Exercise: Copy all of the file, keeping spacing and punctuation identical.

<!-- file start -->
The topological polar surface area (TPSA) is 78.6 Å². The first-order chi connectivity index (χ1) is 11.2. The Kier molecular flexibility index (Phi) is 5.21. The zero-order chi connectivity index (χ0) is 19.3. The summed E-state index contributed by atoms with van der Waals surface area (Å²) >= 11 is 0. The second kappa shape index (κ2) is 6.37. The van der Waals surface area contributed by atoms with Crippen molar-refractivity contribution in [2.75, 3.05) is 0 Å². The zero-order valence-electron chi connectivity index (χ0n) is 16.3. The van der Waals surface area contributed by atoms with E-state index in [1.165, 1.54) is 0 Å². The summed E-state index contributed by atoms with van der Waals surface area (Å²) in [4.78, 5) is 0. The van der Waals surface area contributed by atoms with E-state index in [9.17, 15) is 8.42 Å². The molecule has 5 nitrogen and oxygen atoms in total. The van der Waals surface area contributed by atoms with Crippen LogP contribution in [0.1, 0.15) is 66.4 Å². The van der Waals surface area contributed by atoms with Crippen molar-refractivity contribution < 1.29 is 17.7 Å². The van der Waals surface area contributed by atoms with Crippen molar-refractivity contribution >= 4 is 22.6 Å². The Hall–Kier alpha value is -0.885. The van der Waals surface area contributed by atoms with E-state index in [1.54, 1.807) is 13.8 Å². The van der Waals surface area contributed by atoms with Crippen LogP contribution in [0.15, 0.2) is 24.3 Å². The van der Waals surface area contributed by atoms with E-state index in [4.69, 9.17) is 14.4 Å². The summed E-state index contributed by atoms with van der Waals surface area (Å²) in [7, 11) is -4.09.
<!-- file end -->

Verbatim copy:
The topological polar surface area (TPSA) is 78.6 Å². The first-order chi connectivity index (χ1) is 11.2. The Kier molecular flexibility index (Phi) is 5.21. The zero-order chi connectivity index (χ0) is 19.3. The summed E-state index contributed by atoms with van der Waals surface area (Å²) >= 11 is 0. The second kappa shape index (κ2) is 6.37. The van der Waals surface area contributed by atoms with Crippen molar-refractivity contribution in [2.75, 3.05) is 0 Å². The zero-order valence-electron chi connectivity index (χ0n) is 16.3. The van der Waals surface area contributed by atoms with E-state index in [1.165, 1.54) is 0 Å². The summed E-state index contributed by atoms with van der Waals surface area (Å²) in [4.78, 5) is 0. The van der Waals surface area contributed by atoms with E-state index in [9.17, 15) is 8.42 Å². The molecule has 5 nitrogen and oxygen atoms in total. The van der Waals surface area contributed by atoms with Crippen LogP contribution in [0.1, 0.15) is 66.4 Å². The van der Waals surface area contributed by atoms with Crippen molar-refractivity contribution < 1.29 is 17.7 Å². The van der Waals surface area contributed by atoms with Crippen molar-refractivity contribution >= 4 is 22.6 Å². The Hall–Kier alpha value is -0.885. The van der Waals surface area contributed by atoms with E-state index in [1.54, 1.807) is 13.8 Å². The van der Waals surface area contributed by atoms with Crippen LogP contribution in [0.15, 0.2) is 24.3 Å². The van der Waals surface area contributed by atoms with E-state index in [4.69, 9.17) is 14.4 Å². The summed E-state index contributed by atoms with van der Waals surface area (Å²) in [7, 11) is -4.09.